BulletWorld contactTest for multiple nodes

It seems contactTest only accepts a singel node. Is it possible to check all collisions in Bullet, just like the addCollider and traverse methods of a CollisionTraverser?

I noticed the collision handler mentioned in Panda Bullet - #545 by Vincent22 may help solve the problem, but it remains confusing how to choose a proper dt for the doPhysics method since I am not assuming any dynamics.

I think that they were asking whether there was such a handler, not stating that there was such a handler.

However, look at the next post in that thread: there enn0x mentions that you can register events to be fired on collision, which (depending on just what you’re doing) might serve your purposes.

If that doesn’t serve, could you perhaps expand on what you’re trying to do? That might help us to find approaches that might work in your case.

I’m not quite sure of what you’re saying here: are you saying that you’re not using the physics side of Bullet, just the detection of intersections?

If so, then you could perhaps try just feeding it the current dt, rather than a fixed dt–see whether that works in your case.

Thanks. Yes, I agree the “bullet-contact-added” event may help solve my problem.
My goal was to manually set the poses of several objects and then detect their overlaps with obstacles…calling the doPhysics function seems a bit confusing …

I’m glad to read it. :slight_smile:

Ah, I see! That makes sense! Thank you for the explanation! :slight_smile:

As I understand it, the “doPhysics” method is just Bullet’s “update” method: it tells Bullet to update the state of its “physics world”. As part of that, it tells Bullet how much time to consider to have passed, and how to “slice up” that time into chunks of fixed duration.

For your purposes, I would say to try just passing in the actual current “dt” and to ignore the rest of the parameters–see if that works. After all, if you’re not planning on having actual physical interactions, you likely don’t need the precision of slicing up the “dt”.

If it doesn’t work, then revisit the issue.

Thanks! It seems I did not correctly express myself. By “a bit confusing”, I did not mean the function interface was difficult to uncerstand. Instead, I mean the name “do physics” is misleading if it was only used for detecting collisions. I guess I will use doPhysics to solve this problem right now.

By the way, there does exist one thing that confused me. Take the following code for example:

shape = BulletPlaneShape(Vec3(0, 0, 1), 1)
node = BulletRigidBodyNode('Ground')
np = render.attachNewNode(node)
np.setPos(0, 0, -2)

The rigidbodynode is attached to both the render and the world. np.setPos(0, 0, -2) function is applied to the nodepath under render. How could this position be obtained by the BulletWorld?

NOTE: In my implementation, my BulletRigidBodyNode is not attached to a render and I used the setTransformState function to notify its pose to the BulletWorld. See the following code. Is there a more elegent way to work on it?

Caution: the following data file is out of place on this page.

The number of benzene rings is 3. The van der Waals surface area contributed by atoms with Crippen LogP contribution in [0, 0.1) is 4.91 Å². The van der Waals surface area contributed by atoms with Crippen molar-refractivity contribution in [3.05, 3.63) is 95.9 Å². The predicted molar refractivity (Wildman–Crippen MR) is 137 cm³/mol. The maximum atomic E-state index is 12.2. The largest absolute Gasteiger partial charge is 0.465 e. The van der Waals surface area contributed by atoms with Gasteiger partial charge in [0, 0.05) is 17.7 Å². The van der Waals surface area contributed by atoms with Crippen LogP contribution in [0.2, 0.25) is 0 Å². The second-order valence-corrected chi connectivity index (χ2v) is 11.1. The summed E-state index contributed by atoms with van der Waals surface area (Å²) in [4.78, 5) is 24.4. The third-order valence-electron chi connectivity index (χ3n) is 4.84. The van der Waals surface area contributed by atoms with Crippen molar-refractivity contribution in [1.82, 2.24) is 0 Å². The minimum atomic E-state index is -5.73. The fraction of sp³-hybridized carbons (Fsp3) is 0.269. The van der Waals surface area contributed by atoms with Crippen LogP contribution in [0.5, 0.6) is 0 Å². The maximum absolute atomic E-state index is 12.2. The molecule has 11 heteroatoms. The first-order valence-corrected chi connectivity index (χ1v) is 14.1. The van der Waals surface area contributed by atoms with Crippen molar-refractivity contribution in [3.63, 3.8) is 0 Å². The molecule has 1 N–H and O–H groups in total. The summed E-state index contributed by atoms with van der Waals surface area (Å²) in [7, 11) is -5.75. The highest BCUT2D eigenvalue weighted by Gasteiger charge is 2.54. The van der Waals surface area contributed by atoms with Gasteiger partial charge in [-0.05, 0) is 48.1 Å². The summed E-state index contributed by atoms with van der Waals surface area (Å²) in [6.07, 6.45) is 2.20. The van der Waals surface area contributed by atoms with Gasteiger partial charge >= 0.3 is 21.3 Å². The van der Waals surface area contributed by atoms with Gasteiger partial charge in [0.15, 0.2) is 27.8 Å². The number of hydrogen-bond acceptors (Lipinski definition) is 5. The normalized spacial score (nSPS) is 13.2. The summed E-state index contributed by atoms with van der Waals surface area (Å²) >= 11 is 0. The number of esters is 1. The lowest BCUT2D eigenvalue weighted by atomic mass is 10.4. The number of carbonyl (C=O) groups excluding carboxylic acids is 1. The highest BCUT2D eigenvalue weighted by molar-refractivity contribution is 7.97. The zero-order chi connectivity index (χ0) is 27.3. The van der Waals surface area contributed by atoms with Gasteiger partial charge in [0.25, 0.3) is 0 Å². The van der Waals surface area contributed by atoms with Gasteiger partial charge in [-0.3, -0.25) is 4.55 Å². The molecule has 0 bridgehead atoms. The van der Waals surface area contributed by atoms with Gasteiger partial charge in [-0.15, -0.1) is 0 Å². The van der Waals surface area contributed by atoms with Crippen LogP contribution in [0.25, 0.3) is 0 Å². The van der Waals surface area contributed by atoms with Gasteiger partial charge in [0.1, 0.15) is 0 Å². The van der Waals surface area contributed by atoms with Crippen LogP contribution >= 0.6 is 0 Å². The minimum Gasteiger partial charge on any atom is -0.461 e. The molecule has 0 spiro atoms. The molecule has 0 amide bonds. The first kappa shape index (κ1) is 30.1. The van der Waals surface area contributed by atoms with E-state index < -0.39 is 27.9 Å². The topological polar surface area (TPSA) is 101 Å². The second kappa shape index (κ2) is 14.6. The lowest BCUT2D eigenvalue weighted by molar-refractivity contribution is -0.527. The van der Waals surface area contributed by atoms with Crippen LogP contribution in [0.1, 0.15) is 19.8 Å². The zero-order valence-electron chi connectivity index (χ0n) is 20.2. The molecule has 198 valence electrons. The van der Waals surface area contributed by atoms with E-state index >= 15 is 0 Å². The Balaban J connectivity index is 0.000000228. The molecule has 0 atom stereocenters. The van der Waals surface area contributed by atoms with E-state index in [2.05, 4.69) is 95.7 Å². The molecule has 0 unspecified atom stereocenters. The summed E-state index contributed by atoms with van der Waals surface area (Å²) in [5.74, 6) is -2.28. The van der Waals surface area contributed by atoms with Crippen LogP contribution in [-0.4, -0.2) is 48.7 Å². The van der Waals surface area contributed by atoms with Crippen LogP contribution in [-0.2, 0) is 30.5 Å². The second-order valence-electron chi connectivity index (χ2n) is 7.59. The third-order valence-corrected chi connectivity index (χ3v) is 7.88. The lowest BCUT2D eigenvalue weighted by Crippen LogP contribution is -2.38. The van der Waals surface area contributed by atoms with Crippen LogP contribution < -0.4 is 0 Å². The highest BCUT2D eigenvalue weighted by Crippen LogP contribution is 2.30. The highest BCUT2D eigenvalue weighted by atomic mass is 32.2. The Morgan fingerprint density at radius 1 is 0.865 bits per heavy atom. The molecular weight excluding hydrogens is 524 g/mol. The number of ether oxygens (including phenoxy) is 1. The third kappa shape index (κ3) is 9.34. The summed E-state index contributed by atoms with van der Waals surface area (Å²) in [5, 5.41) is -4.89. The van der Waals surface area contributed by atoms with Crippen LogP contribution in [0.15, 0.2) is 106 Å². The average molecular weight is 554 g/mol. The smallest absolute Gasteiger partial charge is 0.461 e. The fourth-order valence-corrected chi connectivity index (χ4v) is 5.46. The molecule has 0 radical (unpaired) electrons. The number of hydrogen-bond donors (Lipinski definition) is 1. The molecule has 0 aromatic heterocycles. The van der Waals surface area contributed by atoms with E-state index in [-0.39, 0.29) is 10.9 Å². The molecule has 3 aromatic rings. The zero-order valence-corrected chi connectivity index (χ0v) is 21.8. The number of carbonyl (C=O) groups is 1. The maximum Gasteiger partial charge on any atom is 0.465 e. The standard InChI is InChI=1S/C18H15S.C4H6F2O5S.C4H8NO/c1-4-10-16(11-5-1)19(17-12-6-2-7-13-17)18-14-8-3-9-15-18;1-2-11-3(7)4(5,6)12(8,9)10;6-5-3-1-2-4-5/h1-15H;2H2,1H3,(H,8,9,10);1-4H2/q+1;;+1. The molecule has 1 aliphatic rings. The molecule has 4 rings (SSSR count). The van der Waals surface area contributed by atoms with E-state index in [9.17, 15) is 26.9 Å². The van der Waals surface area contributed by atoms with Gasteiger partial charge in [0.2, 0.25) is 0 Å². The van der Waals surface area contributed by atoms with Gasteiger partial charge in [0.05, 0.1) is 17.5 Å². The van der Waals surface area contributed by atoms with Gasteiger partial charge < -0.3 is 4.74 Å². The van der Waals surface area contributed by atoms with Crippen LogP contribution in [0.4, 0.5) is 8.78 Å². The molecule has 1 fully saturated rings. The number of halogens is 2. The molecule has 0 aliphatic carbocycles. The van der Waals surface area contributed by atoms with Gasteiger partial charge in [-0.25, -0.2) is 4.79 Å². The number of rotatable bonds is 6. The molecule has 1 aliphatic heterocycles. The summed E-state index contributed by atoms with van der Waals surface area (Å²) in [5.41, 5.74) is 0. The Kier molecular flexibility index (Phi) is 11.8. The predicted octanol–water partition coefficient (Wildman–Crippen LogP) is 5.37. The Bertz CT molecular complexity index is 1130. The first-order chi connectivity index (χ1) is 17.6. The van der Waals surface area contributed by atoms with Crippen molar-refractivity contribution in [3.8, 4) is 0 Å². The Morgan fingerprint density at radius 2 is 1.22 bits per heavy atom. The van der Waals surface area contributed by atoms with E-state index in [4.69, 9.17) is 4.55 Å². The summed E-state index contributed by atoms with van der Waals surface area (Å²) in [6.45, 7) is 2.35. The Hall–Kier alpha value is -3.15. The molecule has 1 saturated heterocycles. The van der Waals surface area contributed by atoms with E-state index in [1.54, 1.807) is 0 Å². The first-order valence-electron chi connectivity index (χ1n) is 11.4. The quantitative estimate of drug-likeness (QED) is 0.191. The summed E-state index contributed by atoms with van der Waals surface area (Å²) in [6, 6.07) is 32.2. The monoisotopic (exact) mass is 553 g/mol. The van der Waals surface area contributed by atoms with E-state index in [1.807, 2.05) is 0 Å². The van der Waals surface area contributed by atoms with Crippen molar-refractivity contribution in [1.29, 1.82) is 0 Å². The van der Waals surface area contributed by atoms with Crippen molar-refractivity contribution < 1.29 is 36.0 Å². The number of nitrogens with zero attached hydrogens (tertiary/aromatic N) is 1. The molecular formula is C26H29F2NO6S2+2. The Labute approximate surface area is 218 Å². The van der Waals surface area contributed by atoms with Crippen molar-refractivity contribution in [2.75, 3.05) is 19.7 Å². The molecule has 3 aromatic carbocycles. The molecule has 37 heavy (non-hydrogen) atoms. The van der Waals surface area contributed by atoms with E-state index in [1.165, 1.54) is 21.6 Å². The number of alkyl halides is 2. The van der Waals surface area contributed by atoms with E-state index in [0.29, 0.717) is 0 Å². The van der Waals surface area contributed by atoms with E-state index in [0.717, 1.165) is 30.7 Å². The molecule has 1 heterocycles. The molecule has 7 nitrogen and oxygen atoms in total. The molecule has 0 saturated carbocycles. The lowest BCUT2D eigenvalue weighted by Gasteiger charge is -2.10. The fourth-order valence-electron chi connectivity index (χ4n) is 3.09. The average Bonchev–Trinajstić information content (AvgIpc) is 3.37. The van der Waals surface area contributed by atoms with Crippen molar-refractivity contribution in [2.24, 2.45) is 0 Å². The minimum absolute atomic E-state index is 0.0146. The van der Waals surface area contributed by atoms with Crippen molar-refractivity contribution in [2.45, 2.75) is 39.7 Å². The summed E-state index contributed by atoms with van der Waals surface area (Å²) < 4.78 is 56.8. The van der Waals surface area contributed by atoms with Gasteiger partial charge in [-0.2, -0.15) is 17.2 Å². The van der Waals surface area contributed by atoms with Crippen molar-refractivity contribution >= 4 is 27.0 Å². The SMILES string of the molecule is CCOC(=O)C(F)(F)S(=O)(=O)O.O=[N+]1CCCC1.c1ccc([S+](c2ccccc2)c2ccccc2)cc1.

physicsworld = BulletWorld()
result = physicsworld.contactTestPair(pdbrbd_nd0, pdbrbd_nd1)
contacts = result.getContacts()
contact_points = [ct.getManifoldPoint().getPositionWorldOnB() for ct in contacts]
contact_points += [ct.getManifoldPoint().getPositionWorldOnA() for ct in contacts]
contact_points = contact_points[0:max_contacts] # trim

Also, I obtained the contact points in the above program. Unfortunately, I got a list of repeated points. They all stay at the red sphere in the following figure. I might misunderstood something, and I appreciate it a lot if you could point out my mistakes. Thank you.

Ah, I see–my mistake, and my apologies!

As to that confusion, well, in all fairness I’m not sure that using Bullet for detection only is really its intended use-case, or at least its primary use-case.

My understanding is that Panda internally syncs its own nodes with Bullet’s internal representation, keeping the two in accord.

Hmm… I fear that I don’t know that I’ve used Bullet in quite that way, so I’m not sure of how to expect it to behave…

I would have thought that, as per the above, Panda would keep the two synced. That said, it’s also possible that this syncing requires a call to “doPhysics”, which I don’t see happening in that section of code.

(This might call for one of the forum-members better versed than I in Bullet!)

I’m guessing somewhat here, but I imagine that this is just because you’re getting the points on both B and A–it seems natural to me that when B is in contact with A, the contact-points between them will be found on both.

But it’s very possible that I’m mistaken in my understanding of how Bullet works here!

Hmm… It does look like you’re setting your objects to have the same transform (“xxx.getMat()”)…

I see that one of your shapes is a bunny–what is the other? I’m not managing to make it out in the screenshot…